Monday, November 8, 2010

Short Essay: Sin, Sacrifice and Codependency

This is a new segment I'll be posting under every so often, the "Essay" segment. Sometimes it'll be short, sometimes it'll be long, but it's usually a combination of opinion piece and independent research. Feel free to offer criticisms or correction; unlike some of the works I refer to and criticize, my work is not sacred :D

In the Old Testament (specifically, the book of Leviticus), God explains that blood is life and life is the price of sin, and that is why the Israelites were not supposed to eat the blood of any animal. It's also the reason why they were ordered to mutilate animal corpses and offer them as bloody "sin offerings" to "make atonement" (or "ransom," depending on your translation) for their lives, or their sins.

I understand that Christians think that everyone can be "saved." I also understand that this desire to "save everyone" was probably born from the realization that, by OT laws, the guilty were punished harshly or put to death while the innocent were allowed to live in peace (mostly). It seems to me that Christianity was not born from the hearts of the innocent, who obeyed the laws they believed were right (and for whom society was more or less acceptable and sustainable), but from the guilty, who were unwilling to accept their own faults and actions and instead desired a scapegoat onto which to project these transgressions (in fact, the ritual of Azazel/scapegoat is described in detail in Leviticus 16:20-22). This need to "prove one's innocence" to an external witness is a common psychological trait of people who are unwilling or unable to cope with their own "cognitive dissonance," actions which are inconsistent with their own moral beliefs. It is, by and large, considered very unhealthy to seek external validation for an internal conflict of judgment --- this sort of behavior can lead to codependency and obsession, whether with God or with another person. Have you ever heard a person say to someone, "What are you trying to prove?" Or, perhaps, "Who are you trying to convince?" Chances are, they're talking about this sort of situation.

If this system of sacrifice were to, in some way, allow both the innocent and the guilty to overcome their transgressions, then it would at *least* be consistent. But rather, what it does is sacrifice the innocent to "cancel out" the sins of the guilty. I see this as no more than the particularly violent coping mechanism of a people which had not learned to deal with their own imperfections as human beings, created by God or not, and so they codependently and violently projected this dissonance onto an external recipient.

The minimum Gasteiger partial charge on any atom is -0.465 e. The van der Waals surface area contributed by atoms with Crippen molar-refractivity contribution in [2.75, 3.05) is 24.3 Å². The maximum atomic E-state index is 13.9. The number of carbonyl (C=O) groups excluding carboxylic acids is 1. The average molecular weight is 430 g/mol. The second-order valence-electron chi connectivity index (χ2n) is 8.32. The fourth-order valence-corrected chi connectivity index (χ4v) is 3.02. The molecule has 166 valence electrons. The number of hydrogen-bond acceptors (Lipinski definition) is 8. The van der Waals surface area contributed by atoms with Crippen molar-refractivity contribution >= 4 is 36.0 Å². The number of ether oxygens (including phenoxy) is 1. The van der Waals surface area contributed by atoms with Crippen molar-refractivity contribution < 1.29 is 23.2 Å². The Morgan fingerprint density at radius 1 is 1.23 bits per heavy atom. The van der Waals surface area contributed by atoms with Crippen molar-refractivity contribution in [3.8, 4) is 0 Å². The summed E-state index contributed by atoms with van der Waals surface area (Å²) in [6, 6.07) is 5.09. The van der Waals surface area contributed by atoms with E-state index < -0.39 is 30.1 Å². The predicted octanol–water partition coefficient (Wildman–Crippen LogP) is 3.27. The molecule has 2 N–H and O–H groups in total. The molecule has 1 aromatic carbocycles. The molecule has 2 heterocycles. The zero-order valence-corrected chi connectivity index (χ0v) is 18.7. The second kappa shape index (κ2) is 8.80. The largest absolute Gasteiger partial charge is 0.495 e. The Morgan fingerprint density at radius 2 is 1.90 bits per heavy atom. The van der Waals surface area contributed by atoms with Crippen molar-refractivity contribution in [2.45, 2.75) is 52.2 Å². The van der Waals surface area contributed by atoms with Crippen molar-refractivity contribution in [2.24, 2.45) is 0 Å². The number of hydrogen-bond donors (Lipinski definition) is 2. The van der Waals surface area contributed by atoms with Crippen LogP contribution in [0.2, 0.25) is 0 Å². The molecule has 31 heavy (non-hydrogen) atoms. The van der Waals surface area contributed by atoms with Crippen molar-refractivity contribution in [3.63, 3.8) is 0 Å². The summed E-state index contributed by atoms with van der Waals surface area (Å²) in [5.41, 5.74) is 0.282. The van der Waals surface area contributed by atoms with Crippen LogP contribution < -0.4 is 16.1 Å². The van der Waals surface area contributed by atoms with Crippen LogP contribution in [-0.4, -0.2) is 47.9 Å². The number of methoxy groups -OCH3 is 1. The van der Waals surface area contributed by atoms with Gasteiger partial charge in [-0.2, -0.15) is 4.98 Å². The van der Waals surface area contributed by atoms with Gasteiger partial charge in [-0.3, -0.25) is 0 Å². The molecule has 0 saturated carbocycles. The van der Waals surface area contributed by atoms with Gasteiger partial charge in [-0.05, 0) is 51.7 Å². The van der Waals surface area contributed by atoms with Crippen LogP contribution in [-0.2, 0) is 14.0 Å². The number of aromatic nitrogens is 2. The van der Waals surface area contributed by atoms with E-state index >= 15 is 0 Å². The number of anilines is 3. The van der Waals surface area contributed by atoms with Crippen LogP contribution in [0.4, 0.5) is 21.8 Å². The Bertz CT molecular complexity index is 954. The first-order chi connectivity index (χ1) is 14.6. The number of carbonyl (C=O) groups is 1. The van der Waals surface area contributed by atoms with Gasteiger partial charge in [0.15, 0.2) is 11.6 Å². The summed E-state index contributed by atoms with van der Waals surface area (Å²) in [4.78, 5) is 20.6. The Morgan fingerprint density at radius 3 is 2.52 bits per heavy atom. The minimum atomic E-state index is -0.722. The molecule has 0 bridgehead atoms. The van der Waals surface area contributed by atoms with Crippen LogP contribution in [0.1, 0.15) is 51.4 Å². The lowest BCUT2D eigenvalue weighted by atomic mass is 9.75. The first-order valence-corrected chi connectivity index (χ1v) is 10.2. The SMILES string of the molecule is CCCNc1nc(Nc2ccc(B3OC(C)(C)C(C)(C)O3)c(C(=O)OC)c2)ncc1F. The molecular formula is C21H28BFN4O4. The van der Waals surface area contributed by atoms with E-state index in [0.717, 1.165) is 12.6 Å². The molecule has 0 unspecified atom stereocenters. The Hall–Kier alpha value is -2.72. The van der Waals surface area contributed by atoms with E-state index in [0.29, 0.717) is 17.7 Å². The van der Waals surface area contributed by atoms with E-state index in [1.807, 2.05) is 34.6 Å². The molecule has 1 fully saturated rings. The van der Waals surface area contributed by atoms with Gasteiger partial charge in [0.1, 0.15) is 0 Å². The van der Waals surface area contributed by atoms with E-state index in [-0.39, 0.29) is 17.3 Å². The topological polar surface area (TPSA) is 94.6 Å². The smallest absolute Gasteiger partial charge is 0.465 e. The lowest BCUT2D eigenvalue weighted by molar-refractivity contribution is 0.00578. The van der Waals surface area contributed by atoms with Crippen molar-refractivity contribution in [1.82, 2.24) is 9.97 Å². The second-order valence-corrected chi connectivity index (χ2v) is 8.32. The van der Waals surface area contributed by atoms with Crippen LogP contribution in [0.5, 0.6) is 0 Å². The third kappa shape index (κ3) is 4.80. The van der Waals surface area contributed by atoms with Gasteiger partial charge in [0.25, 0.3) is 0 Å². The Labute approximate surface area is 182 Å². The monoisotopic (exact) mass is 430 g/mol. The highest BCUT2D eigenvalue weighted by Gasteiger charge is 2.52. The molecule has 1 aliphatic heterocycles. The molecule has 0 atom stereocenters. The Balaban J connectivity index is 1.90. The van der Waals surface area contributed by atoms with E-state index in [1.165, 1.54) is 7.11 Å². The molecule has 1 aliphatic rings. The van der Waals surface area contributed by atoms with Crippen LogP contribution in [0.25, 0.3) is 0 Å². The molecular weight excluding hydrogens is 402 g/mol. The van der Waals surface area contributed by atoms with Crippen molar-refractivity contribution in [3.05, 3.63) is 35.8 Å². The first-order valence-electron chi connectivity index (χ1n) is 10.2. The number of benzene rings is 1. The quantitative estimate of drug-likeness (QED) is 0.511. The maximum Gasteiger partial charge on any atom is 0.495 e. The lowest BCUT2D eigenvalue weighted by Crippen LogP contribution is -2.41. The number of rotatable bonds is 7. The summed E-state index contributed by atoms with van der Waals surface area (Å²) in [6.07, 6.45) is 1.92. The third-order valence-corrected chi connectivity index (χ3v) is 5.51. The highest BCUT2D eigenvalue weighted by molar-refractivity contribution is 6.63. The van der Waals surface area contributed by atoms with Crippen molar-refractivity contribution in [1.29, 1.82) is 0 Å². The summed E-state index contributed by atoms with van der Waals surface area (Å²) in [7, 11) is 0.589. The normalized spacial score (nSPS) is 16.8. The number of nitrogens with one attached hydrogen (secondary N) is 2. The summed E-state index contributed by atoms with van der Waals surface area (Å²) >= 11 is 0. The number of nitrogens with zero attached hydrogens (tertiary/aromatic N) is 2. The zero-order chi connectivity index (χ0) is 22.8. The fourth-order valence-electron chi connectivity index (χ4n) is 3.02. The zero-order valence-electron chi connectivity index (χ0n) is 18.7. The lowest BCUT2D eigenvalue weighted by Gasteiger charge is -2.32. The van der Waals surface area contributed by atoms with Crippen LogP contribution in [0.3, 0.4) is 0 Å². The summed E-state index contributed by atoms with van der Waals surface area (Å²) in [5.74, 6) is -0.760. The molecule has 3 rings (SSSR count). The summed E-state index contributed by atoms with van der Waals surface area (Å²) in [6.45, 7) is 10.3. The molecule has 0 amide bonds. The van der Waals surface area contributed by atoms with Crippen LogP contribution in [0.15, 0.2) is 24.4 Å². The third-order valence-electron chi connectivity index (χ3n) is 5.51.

This is one important thing that I find wrong with Christianity; we are not encouraged to accept ourselves and our faults, and our flaws, and our imperfections, but rather reject them as unholy, evil, and terrible, and to consider ourselves as unworthy of anything without God's grace or acceptance. An important stage of the personal and moral development of a mature human adult is learning to accept oneself and have realistic expectations of oneself; I see modern Christianity as running counter to this vital process, attempting to mire us in our own desire for perfection, talking down to us and convincing us that we have no value on our own, that we can never be "good enough," that we need some external source to verify us and tell us it's okay and that we're worth something. We are encouraged to deny ourselves and refuse to give our own lives personal meaning that we can relate to, and instead we're encouraged to seek external verification and purpose, relying on something outside of ourselves to establish the identity that forms the center of our relationships with the very external forces we seek to identify with.

Seeking meaning and importance in others is not a bad thing, of course; however, it's a kind of bridge-building. If I may lapse into order to build a bridge between two places, there must first be two individual places which someone desires to be connected. Which means, you (and the person you are having a relationship with) should really have a firm understanding of yourself and what you expect of yourself before you try to build a relationship; everything else comes as a result of the interaction of your identities. You can't really, truly and honestly interact with someone if you aren't being honest with yourself and admitting who you are and what you expect of yourself, and what you're capable of. Seeking verification of your intrinsic "self" in the intrinsic "self" of another person is dangerous because that person, like you, is mortal and finite and can disappear at any moment. You must be ready to answer the haunting question, "What will I do if this person disappears?" Is this person a fundamental part of your identity? If so, you are codependent --- you rely on others to define yourself and who you are. This is what the Judeo-Christian mythology teaches us, to allow an external source to define us as individuals, before we even attempt to reach out and touch other people through relationships, such that we never really have a chance to be honest with ourselves or try to build natural, realistic expectations of ourselves; instead we abide by the commands of someone whom we endeavor ceaselessly to please, in the hopes that this entity will validate us in the way that, we have been taught, we cannot validate ourselves. I believe that this is a negative teaching and a negative pattern of behavior; if I were going to sum it up into a catchy book title, I might go out on a limb and say that "Judeo-Christianity makes us codependent."

--Tim D.

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